• “Eloi, Eloi, lama (sabach-thani)” means, “My God, My God, why have you forsaken Me?”

    • This cry goes beyond that of a righteous suffering servant who has fully entrusted Himself to the Father’s plan.

      • These words from Jesus become a fulfillment of prophecy as indicated in Psalm 22:1. Check out the text.

Psalm 22:1 My God, my God, why have You forsaken me?
Far from my deliverance are the words of my groaning.
  • We see within the context of Psalm 22 that the abandonment from the king, although very present in the first few verses of Psalm 22, is eventually alleviated in verse 21b.

    • And within the context of Jesus’ words, it becomes clear that the Father’s wrath consequently causes there to be an abandonment.

    • However, not of Jesus’ divine spirit but rather His human spirit and this brings about great distress beyond which words can express.

    • This abandonment that Jesus is experiencing in these 3 hours of darkness is judicial and not relational.

      • It was judicial in the sense that the verdict “guilty” had to be displayed upon the guilty party.

      • And being that Jesus willingly and vicariously took our place, that righteous wrath had to be justly poured out on One.

    • Paul in 2 Corinthians 5:21 puts this judicial act into plain language. Check out the text.

2 Corinthians 5:21 He made Him who knew no sin to be sin on our behalf, so that we might become the righteousness of God in Him.
  • Lastly, we find that within Jesus’ statement that the aspect of relationship had not left being that Jesus uses the words, “My God”.

    • This cry of trust is the only one of Jesus’ recorded prayers where He did not address the Father as “Abba”.

    • As one commentary says: “He (Jesus) died forsaken by God so that His people might claim God as their God and never be forsaken.”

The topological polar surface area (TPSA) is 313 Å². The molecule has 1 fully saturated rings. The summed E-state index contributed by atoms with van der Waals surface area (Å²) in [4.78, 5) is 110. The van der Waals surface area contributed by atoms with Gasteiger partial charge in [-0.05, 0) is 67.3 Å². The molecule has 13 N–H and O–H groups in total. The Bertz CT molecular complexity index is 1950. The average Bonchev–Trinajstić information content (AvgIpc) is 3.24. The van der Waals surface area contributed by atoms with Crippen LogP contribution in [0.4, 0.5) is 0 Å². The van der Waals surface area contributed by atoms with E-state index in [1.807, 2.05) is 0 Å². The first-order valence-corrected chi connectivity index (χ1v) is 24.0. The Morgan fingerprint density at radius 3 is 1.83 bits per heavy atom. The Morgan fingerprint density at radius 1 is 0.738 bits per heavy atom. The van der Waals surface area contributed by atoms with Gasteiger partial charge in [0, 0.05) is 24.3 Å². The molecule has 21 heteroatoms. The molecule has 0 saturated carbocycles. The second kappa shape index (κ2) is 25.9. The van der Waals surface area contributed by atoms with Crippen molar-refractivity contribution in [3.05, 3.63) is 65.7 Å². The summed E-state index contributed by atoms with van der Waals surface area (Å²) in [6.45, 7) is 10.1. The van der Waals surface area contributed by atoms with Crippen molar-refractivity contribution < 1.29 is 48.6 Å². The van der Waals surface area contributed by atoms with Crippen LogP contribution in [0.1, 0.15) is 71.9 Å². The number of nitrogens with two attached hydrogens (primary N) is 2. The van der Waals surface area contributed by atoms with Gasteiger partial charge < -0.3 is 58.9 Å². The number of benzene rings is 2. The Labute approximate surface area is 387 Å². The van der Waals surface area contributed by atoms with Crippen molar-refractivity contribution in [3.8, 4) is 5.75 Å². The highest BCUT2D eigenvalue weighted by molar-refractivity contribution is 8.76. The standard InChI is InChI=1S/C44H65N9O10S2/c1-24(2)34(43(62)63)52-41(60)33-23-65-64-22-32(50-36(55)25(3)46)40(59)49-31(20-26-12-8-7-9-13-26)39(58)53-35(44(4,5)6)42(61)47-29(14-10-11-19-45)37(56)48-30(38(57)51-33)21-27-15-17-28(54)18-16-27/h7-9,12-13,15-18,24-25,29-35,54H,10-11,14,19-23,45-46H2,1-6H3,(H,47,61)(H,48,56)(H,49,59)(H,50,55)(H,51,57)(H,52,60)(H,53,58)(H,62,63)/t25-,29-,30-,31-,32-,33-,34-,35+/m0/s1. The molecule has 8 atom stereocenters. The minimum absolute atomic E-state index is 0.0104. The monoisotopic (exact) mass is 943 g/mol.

• The immense crushing of the wrath of God upon the Son of God was necessary so that you and I could be made right with God!

      • As we continue, we come to find in verses 35-37 that the entrusting words of Jesus to the Father for His soon-coming deliverance, by means of the resurrection, ascension, and session, was misunderstood by the onlookers.

      • Check out verses 35-37.

Mark 15:35   When some of the bystanders heard it, they began saying, “Behold, He is calling for Elijah.” 
Mark 15:36   Someone ran and filled a sponge with sour wine, put it on a reed, and gave Him a drink, saying, “Let us see whether Elijah will come to take Him down.” 
Mark 15:37   And Jesus uttered a loud cry, and breathed His last.
  • Mark tells us that as people continued to pass by and observe the individuals hanging from the cross, “some” of them heard what Jesus had said in verse 34.

    • However, it seems that between what Jesus had said and what these passersby heard, they misheard what Jesus said.

      • Because verse 35b tells us that some in this group said, “Behold, He is calling for Elijah”, meaning Elijah the Prophet.

    • This misunderstanding occurred because, although within Matthew’s Gospel the letters “Eli, Eli” is “My God “, it is also the shortened form of the name Elijah.

      • Therefore, the passersby assumed that Jesus was calling out for Elijah to rescue Him.

    • It was Jewish belief that for those who were deemed righteous men, that Elijah, in times of great distress, would deliver them from their circumstances.

      • From there, we find that John in John 19:28-29 fills in the details as to “someone” running to grab Jesus a drink.

      • It would be this moment that fulfilled yet another prophecy according to Psalm 22:15a.

Psalm 22:15 My strength is dried up like a potsherd,
And my tongue cleaves to my jaws;
    • Now, let’s examine John 19:28-29.

John 19:28 After this, Jesus, knowing that all things had already been accomplished, to fulfill the Scripture, *said, “I am thirsty.” 
John 19:29 A jar full of sour wine was standing there; so they put a sponge full of the sour wine upon a branch of hyssop and brought it up to His mouth.
  • So it’s during this time period that Mark mentions that in response to Jesus’ thirst, someone ran to provide him with a drink.

    • The contents of this drink were what is known as “sour wine”.

    • Sour wine was a vinegar/water mix that relieved thirst more effectively than water.

    • And being cheaper than regular wine, it was a favorite beverage of the lower ranks of society especially soldiers.